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Article
October 23, 1909

THE TREATMENT OF PUERPERAL INFECTION: A STUDY OF THE CASES TREATED DURING THE LAST FOUR YEARS

JAMA. 1909;LIII(17):1386-1389. doi:10.1001/jama.1909.92550170001001k
Abstract

This report comprises 61 cases, nearly all of which were treated at Wesley and St. Luke's hospitals. Most were cases of severe infection, as the mild cases are usually not referred to the hospital. A number of the patients had been curetted once or twice, had had intranterine treatment, had become worse and were sent to the hospital. Twenty-eight of them had a temperature of 103+. In 33 cases the temperature was less than 103; 28 of the patients had an inflammatory exudate in the pelvis. This is the same number that had a temperature of 103+, but there were 9 with pelvic exudate with a temperature of less than 103. Six patients had suppurative peritonitis.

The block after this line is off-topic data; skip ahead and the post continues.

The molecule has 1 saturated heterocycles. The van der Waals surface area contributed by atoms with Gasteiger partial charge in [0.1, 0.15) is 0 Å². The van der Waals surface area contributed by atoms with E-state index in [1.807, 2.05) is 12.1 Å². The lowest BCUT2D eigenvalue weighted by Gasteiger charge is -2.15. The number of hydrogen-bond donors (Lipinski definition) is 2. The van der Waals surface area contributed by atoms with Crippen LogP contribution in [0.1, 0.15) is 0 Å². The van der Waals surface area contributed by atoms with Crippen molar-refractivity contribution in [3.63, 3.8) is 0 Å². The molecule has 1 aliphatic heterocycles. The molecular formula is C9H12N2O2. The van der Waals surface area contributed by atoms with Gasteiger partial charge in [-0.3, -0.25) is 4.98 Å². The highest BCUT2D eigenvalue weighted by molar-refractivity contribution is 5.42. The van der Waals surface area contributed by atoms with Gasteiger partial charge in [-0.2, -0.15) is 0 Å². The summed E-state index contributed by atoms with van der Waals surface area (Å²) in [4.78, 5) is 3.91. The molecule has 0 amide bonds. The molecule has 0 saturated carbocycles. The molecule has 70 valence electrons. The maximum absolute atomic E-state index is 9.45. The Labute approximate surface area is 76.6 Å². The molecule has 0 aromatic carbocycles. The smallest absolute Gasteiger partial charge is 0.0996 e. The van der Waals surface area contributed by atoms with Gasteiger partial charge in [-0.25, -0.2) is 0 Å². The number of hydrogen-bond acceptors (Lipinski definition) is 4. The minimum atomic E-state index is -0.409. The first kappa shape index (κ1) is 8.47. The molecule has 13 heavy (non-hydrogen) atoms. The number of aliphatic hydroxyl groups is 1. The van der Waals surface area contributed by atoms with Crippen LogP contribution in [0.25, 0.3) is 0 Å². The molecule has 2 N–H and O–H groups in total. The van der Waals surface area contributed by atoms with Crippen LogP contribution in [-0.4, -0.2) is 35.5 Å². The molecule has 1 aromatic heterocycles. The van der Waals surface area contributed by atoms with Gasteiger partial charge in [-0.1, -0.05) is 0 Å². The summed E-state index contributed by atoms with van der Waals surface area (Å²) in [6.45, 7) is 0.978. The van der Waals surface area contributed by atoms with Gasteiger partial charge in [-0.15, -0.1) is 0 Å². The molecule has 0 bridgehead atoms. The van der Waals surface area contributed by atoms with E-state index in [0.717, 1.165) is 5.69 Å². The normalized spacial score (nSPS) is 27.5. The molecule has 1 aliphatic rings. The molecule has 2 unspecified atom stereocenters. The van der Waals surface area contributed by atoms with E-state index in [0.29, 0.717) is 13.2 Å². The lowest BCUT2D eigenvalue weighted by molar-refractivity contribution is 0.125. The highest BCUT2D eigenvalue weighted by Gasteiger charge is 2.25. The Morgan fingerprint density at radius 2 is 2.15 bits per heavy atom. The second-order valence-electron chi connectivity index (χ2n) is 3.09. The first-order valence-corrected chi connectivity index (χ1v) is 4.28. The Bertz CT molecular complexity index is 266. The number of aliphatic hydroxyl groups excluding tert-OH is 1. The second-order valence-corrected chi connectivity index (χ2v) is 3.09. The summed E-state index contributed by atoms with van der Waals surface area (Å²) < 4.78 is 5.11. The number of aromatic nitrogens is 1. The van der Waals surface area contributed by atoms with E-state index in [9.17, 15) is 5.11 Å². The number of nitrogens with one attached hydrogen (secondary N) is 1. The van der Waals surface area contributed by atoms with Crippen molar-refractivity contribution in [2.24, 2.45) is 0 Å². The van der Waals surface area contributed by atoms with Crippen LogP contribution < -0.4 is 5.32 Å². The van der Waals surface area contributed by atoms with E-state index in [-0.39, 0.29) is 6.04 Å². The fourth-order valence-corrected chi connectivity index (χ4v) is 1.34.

Blood examinations were made as a routine in all the cases. The leucocyte count varied from 5,000 to 58,000, and there were very few that were of

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